Joe Hogsett has already made the best decision he will make as mayor of Indianapolis.
By appointing Troy Riggs, a veteran of Republican Greg Ballard’s administration, as chief of police, the mayor has demonstrated he is fully committed to reducing crime in Indianapolis. He is living up to his post-partisan “One City” promise. And he is willing to put strong, visionary people in place and allow them to execute on their vision.
This city could not find a better choice for police chief than Riggs. He was an assistant police chief in Louisville and assistant city manager in Corpus Christi, Texas. He knows Indianapolis and IMPD. He knows effective enforcement must be informed by data. He knows our crime problem cannot be solved through enforcement alone, but that longer-term social issues must be addressed for our future safety.
Mayor Hogsett further decreed that Riggs will report directly to him. Had he not, I would have advised Riggs to decline. But the mayor has made it clear he will work directly with Riggs to ensure that the chief’s strategic vision is carried out.
The two have developed an impressive approach, based on reducing crime, reducing the fear of crime, and enhancing public safety. While those three goals might sound the same, they are related but distinct.
To reduce crime, IMPD will engage in aggressive enforcement, targeting the more than 1,400 people with outstanding felony warrants. It will also create a homicide-response team to identify and pursue the criminal activity that often leads to murder. That includes drug dealing, gang activity and illegal firearms procurement.
Hogsett and Riggs will continue IMPD’s enhanced focus on the 13 square miles within Indianapolis in which a full 45 percent of criminal homicides are occurring, an approach Riggs initiated as public safety director under Ballard.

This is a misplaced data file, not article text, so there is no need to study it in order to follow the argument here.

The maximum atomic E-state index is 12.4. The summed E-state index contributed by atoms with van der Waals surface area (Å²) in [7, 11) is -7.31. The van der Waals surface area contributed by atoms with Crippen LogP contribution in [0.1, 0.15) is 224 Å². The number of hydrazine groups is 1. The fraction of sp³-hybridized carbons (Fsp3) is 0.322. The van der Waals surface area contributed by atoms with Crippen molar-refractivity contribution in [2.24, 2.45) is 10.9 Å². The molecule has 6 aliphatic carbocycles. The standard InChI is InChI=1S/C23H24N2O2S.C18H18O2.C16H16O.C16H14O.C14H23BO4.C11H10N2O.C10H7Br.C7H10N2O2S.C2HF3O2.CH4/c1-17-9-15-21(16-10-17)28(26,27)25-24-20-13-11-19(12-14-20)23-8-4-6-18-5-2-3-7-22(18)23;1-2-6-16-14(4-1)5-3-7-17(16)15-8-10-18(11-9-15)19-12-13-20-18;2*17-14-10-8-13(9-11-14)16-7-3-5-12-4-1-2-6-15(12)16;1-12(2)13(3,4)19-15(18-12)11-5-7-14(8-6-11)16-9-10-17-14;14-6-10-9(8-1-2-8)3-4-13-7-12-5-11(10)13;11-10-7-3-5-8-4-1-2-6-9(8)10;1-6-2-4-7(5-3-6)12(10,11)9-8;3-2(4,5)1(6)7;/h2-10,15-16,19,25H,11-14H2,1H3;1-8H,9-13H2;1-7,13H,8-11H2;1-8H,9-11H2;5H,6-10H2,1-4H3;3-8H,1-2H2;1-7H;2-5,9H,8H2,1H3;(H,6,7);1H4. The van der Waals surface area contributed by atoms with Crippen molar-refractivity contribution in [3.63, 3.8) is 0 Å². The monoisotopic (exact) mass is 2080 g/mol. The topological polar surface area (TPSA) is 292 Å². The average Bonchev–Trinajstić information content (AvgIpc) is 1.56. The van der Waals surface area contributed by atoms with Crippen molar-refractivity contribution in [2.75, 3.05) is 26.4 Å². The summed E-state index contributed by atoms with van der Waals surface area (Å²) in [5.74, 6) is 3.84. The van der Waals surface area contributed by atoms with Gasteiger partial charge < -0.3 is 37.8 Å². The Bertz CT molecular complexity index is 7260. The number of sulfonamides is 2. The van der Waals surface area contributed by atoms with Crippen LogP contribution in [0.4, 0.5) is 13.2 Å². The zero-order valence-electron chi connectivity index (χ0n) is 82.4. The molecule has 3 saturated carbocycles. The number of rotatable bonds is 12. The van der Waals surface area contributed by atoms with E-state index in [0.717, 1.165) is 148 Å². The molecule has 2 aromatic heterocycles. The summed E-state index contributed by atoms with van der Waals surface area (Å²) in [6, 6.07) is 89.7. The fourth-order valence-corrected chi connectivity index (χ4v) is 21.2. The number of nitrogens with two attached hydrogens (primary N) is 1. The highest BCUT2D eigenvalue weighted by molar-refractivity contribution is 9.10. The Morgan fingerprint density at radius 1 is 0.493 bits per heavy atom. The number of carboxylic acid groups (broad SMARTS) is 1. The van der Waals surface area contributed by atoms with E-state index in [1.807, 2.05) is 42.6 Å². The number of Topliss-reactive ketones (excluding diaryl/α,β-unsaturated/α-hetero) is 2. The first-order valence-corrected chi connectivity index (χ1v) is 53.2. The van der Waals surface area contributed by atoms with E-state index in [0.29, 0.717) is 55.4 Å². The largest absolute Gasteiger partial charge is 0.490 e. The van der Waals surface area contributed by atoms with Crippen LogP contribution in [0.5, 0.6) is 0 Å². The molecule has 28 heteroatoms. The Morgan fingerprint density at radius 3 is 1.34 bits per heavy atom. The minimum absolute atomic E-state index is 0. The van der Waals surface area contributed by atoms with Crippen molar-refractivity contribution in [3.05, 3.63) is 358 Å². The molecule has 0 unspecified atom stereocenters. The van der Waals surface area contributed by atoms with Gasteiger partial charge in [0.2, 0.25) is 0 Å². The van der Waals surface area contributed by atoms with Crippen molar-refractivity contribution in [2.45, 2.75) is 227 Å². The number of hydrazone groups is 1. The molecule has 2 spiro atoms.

They will create a “real time crime center,” using data to identify existing and emerging threats. This will enable IMPD to focus its resources and engage in “predictive policing,” joining the ranks of the most progressive departments in America by using data to drive strategy and tactics.
They will engage in community policing—in Riggs’ words, “as a philosophy, not as a program.” This is critical. Many police departments fail to understand that community policing must be embedded in the department’s culture. Police must become true partners with residents of the community, developing a trust relationship with them. It is hard work, but if done right, it will make a world of difference. Community members must trust the police enough to report crime.
By developing a partnership with the community and consequently increasing the reporting of crime, IMPD will go a long way toward reducing both criminal activity and the fear of crime. The fear of crime can be even more damaging to the fabric of a community than crime itself. As people feel safer, they will trust the police more, and partner with them, creating a virtuous cycle leading to enhanced public safety.
Finally, the mayor and chief understand that mental illness plays a significant role in crime, and also in police-citizen confrontations gone tragically awry. Our fire department will offer Indianapolis residents mental health services, and IMPD officers will receive additional mental health awareness training.
A prediction: In short order, Riggs will become one of the leading police chiefs in the nation. Indianapolis will become a national example of innovative and effective policing. And, over time, our community will not only feel safer, but also be safer.
Good move, mayor.•
Daniels, managing partner of Krieg DeVault LLP, is a former U.S. attorney, assistant U.S. attorney general, and president of the Sagamore Institute. Send comments on this column to email@example.com.